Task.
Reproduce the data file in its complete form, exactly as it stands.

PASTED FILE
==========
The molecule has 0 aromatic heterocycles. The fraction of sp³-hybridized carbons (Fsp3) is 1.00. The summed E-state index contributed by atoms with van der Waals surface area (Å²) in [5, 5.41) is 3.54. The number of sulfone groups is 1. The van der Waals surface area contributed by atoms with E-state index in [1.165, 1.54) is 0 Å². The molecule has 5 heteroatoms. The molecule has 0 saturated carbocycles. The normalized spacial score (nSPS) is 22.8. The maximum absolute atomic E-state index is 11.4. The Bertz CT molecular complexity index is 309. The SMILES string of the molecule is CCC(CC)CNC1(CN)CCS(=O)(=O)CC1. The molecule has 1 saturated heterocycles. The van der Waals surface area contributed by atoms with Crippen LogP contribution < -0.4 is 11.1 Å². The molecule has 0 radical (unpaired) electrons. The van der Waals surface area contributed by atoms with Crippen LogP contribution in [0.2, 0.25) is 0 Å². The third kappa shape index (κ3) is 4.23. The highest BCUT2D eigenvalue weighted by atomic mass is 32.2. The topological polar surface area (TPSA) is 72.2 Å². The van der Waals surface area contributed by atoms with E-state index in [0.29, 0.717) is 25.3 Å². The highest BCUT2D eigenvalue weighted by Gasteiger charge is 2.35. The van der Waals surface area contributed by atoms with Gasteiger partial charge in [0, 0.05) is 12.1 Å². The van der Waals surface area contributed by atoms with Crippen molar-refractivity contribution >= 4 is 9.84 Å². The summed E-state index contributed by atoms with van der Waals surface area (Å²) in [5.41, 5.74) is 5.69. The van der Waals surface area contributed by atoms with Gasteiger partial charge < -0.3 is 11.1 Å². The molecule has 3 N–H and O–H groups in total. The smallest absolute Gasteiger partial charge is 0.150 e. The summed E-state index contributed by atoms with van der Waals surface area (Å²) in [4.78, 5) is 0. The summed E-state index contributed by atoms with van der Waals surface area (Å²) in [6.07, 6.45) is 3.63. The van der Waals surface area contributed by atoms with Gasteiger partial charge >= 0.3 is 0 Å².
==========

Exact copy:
The molecule has 0 aromatic heterocycles. The fraction of sp³-hybridized carbons (Fsp3) is 1.00. The summed E-state index contributed by atoms with van der Waals surface area (Å²) in [5, 5.41) is 3.54. The number of sulfone groups is 1. The van der Waals surface area contributed by atoms with E-state index in [1.165, 1.54) is 0 Å². The molecule has 5 heteroatoms. The molecule has 0 saturated carbocycles. The normalized spacial score (nSPS) is 22.8. The maximum absolute atomic E-state index is 11.4. The Bertz CT molecular complexity index is 309. The SMILES string of the molecule is CCC(CC)CNC1(CN)CCS(=O)(=O)CC1. The molecule has 1 saturated heterocycles. The van der Waals surface area contributed by atoms with Crippen LogP contribution < -0.4 is 11.1 Å². The molecule has 0 radical (unpaired) electrons. The van der Waals surface area contributed by atoms with Crippen LogP contribution in [0.2, 0.25) is 0 Å². The third kappa shape index (κ3) is 4.23. The highest BCUT2D eigenvalue weighted by atomic mass is 32.2. The topological polar surface area (TPSA) is 72.2 Å². The van der Waals surface area contributed by atoms with E-state index in [0.29, 0.717) is 25.3 Å². The highest BCUT2D eigenvalue weighted by Gasteiger charge is 2.35. The van der Waals surface area contributed by atoms with Gasteiger partial charge in [0, 0.05) is 12.1 Å². The van der Waals surface area contributed by atoms with Crippen molar-refractivity contribution >= 4 is 9.84 Å². The summed E-state index contributed by atoms with van der Waals surface area (Å²) in [5.41, 5.74) is 5.69. The van der Waals surface area contributed by atoms with Gasteiger partial charge < -0.3 is 11.1 Å². The molecule has 3 N–H and O–H groups in total. The smallest absolute Gasteiger partial charge is 0.150 e. The summed E-state index contributed by atoms with van der Waals surface area (Å²) in [4.78, 5) is 0. The summed E-state index contributed by atoms with van der Waals surface area (Å²) in [6.07, 6.45) is 3.63. The van der Waals surface area contributed by atoms with Gasteiger partial charge >= 0.3 is 0 Å².